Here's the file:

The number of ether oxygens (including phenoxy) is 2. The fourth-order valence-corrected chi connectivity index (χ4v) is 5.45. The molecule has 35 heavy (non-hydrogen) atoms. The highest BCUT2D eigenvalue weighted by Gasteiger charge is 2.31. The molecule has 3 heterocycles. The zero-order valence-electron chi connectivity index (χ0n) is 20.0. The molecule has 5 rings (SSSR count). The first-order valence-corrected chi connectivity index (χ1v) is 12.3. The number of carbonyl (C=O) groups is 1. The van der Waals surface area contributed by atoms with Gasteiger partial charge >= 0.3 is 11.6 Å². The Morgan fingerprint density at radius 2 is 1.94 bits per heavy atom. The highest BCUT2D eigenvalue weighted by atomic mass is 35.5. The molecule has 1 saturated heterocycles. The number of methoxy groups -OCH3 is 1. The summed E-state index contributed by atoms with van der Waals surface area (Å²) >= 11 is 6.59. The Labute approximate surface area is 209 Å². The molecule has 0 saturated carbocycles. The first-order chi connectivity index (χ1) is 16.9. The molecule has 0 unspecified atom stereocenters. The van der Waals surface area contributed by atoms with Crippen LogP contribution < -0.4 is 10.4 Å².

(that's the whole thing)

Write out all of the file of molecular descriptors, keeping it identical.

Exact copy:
The number of ether oxygens (including phenoxy) is 2. The fourth-order valence-corrected chi connectivity index (χ4v) is 5.45. The molecule has 35 heavy (non-hydrogen) atoms. The highest BCUT2D eigenvalue weighted by Gasteiger charge is 2.31. The molecule has 3 heterocycles. The zero-order valence-electron chi connectivity index (χ0n) is 20.0. The molecule has 5 rings (SSSR count). The first-order valence-corrected chi connectivity index (χ1v) is 12.3. The number of carbonyl (C=O) groups is 1. The van der Waals surface area contributed by atoms with Gasteiger partial charge >= 0.3 is 11.6 Å². The Morgan fingerprint density at radius 2 is 1.94 bits per heavy atom. The highest BCUT2D eigenvalue weighted by atomic mass is 35.5. The molecule has 1 saturated heterocycles. The number of methoxy groups -OCH3 is 1. The summed E-state index contributed by atoms with van der Waals surface area (Å²) >= 11 is 6.59. The Labute approximate surface area is 209 Å². The molecule has 0 saturated carbocycles. The first-order chi connectivity index (χ1) is 16.9. The molecule has 0 unspecified atom stereocenters. The van der Waals surface area contributed by atoms with Crippen LogP contribution < -0.4 is 10.4 Å².